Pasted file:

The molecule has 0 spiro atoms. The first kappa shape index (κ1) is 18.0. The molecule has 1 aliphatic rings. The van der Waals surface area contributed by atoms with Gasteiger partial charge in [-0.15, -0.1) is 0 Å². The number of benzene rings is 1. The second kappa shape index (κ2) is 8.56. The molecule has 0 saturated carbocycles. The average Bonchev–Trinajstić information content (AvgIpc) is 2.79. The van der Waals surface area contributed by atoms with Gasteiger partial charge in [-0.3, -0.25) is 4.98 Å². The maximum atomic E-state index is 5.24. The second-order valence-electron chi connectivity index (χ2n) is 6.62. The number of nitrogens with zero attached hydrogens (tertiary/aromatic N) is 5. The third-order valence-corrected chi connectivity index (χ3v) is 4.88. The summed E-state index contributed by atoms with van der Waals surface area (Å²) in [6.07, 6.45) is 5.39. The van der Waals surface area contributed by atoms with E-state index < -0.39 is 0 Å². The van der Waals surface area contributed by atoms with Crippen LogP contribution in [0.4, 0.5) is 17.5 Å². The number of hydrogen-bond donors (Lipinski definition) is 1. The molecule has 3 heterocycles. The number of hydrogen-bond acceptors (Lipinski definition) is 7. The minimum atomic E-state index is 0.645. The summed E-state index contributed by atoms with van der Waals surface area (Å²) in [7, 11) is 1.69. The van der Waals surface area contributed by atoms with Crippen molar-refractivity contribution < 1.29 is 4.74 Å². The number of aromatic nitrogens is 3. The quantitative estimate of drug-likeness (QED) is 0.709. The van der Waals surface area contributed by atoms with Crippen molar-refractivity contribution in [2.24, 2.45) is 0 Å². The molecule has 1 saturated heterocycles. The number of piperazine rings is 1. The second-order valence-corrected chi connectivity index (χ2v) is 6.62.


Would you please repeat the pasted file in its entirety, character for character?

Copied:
The molecule has 0 spiro atoms. The first kappa shape index (κ1) is 18.0. The molecule has 1 aliphatic rings. The van der Waals surface area contributed by atoms with Gasteiger partial charge in [-0.15, -0.1) is 0 Å². The number of benzene rings is 1. The second kappa shape index (κ2) is 8.56. The molecule has 0 saturated carbocycles. The average Bonchev–Trinajstić information content (AvgIpc) is 2.79. The van der Waals surface area contributed by atoms with Gasteiger partial charge in [-0.3, -0.25) is 4.98 Å². The maximum atomic E-state index is 5.24. The second-order valence-electron chi connectivity index (χ2n) is 6.62. The number of nitrogens with zero attached hydrogens (tertiary/aromatic N) is 5. The third-order valence-corrected chi connectivity index (χ3v) is 4.88. The summed E-state index contributed by atoms with van der Waals surface area (Å²) in [6.07, 6.45) is 5.39. The van der Waals surface area contributed by atoms with E-state index < -0.39 is 0 Å². The van der Waals surface area contributed by atoms with Crippen LogP contribution in [0.4, 0.5) is 17.5 Å². The number of hydrogen-bond donors (Lipinski definition) is 1. The molecule has 3 heterocycles. The number of hydrogen-bond acceptors (Lipinski definition) is 7. The minimum atomic E-state index is 0.645. The summed E-state index contributed by atoms with van der Waals surface area (Å²) in [7, 11) is 1.69. The van der Waals surface area contributed by atoms with Crippen molar-refractivity contribution < 1.29 is 4.74 Å². The number of aromatic nitrogens is 3. The quantitative estimate of drug-likeness (QED) is 0.709. The van der Waals surface area contributed by atoms with Crippen molar-refractivity contribution in [2.24, 2.45) is 0 Å². The molecule has 1 saturated heterocycles. The number of piperazine rings is 1. The second-order valence-corrected chi connectivity index (χ2v) is 6.62.